PTFE is also used in graft augmentation devices to protect biological grafts. Its intended use is to be a temporary load-bearing device and it does not require long-term performance capability. Apart from its use in graft augmentation, PTFE is also used in microporous hydrophobic membranes (MHM) that are used in products such as vented blood warmers, in-line suction filters and vented suction containers.

Polyurethane The Polymer Technology Group produces polyurethane bionate, used in applications that have a potential mode of degradation such as pacemaker leads; also as base polymers for surface modification, known as surface modifying end groups (SMEs). SMEs can permanently modify surface properties, such as blood compatibility, abrasion resistance, coefficient of friction, and resistance to degradation in implants.

Polyvinyl chloride (PVC). Vinyl has proved to be one of the most successful modern synthetic materials; it is a polymer formed by chlorine (about 57 percent by weight), carbon and hydrogen. It is long-lasting and safe in production, use and disposal. Typical uses for vinyl in the healthcare field include blood and IV bags, dialysis tubing, catheters, labware, pressure monitoring tubing, breathing tubes and inhalation masks. Vinyl is durable, sterilizable, non-breakable and cost-effective.

Polydimethylsiloxane (PDMS or silicone).  Silicones are synthetic polymers with a linear repeating silicon-oxygen backbone. However, organic groups attached directly to the silicon atoms by carbon-silicon bonds prevent formation of the 3D network found in silica.. Silicone is used in a variety of fields such as medicines, food processing, and a wide range of medical devices as well as putty and sealants. Silicone oil is commonly used as a lubricant in syringes and blood giving sets. Silicones are used during surgery to repair retinal detachment. Silicones are also used for breast prosthesis and in topical applications.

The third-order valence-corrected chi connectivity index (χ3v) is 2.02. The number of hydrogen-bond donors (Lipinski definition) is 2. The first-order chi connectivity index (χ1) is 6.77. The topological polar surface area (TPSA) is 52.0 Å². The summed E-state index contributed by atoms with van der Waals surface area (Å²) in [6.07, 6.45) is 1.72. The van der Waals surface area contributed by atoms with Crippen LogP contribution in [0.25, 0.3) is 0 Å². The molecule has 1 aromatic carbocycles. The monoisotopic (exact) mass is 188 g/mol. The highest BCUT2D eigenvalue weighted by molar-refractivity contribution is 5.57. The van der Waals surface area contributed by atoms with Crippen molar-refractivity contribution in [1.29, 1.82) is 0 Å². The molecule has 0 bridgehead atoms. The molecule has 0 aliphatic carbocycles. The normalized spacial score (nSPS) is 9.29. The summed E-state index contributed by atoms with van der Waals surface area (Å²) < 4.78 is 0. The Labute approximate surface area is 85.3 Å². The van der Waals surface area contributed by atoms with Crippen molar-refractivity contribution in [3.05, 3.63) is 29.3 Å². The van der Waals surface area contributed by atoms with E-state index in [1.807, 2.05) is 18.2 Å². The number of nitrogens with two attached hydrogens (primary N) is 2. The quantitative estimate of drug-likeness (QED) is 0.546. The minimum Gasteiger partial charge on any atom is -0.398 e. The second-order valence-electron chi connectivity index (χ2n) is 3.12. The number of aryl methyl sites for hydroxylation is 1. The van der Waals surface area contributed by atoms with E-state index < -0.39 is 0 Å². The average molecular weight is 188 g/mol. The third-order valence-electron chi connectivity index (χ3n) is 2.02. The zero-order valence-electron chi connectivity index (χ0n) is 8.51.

Polyester.  Polyethylene terephthalate (PET)—linear and aromatic polyester—was first manufactured by DuPont in the late 1940s. It is still known by the original trade name of Dacron. Current medical applications of PET include implantable sutures, surgical mesh, vascular grafts, sewing cuffs for heart valves, and components for percutaneous access devices.

PET sutures have been used in the medical field for half a century and are especially valuable for critical procedures, where strength and stable performance over a long duration is necessary. Woven PET is used in surgical meshes for abdominal wall repair and in applications requiring surgical “patching.”

Synthetic vascular prostheses made of woven as well as knitted PET are used in the repair of the thoracic aorta, ruptured abdominal aortic aneurysms, and to replace iliac, femoral, and popliteal vessels. PET is also used as a sewing cuff around the circumference of the heart valves to promote tissue ingrowth and to provide a surface to suture the valve to the surrounding tissue. Percutaneous tunneled catheters also use PET cuff to stabilize catheter location and minimize bacterial migration through the skin.

Polymer Biomaterials Used in Orthopaedics

 

Polymer Type

Orthopaedic Application